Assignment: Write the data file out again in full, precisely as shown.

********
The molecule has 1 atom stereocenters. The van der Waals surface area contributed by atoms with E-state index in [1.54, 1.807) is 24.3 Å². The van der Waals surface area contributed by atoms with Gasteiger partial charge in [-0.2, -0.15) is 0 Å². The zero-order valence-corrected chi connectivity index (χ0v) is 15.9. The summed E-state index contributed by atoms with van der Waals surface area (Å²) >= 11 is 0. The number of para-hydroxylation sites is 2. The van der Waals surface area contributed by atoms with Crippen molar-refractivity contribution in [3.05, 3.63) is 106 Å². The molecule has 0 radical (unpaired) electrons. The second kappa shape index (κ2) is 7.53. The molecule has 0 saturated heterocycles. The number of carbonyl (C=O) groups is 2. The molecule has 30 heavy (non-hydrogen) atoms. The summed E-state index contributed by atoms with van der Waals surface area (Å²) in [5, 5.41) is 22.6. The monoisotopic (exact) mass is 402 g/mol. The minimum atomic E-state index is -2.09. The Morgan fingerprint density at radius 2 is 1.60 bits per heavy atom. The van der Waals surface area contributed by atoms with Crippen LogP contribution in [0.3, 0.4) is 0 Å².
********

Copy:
The molecule has 1 atom stereocenters. The van der Waals surface area contributed by atoms with E-state index in [1.54, 1.807) is 24.3 Å². The van der Waals surface area contributed by atoms with Gasteiger partial charge in [-0.2, -0.15) is 0 Å². The zero-order valence-corrected chi connectivity index (χ0v) is 15.9. The summed E-state index contributed by atoms with van der Waals surface area (Å²) >= 11 is 0. The number of para-hydroxylation sites is 2. The van der Waals surface area contributed by atoms with Crippen molar-refractivity contribution in [3.05, 3.63) is 106 Å². The molecule has 0 radical (unpaired) electrons. The second kappa shape index (κ2) is 7.53. The molecule has 0 saturated heterocycles. The number of carbonyl (C=O) groups is 2. The molecule has 30 heavy (non-hydrogen) atoms. The summed E-state index contributed by atoms with van der Waals surface area (Å²) in [5, 5.41) is 22.6. The monoisotopic (exact) mass is 402 g/mol. The minimum atomic E-state index is -2.09. The Morgan fingerprint density at radius 2 is 1.60 bits per heavy atom. The van der Waals surface area contributed by atoms with Crippen LogP contribution in [0.3, 0.4) is 0 Å².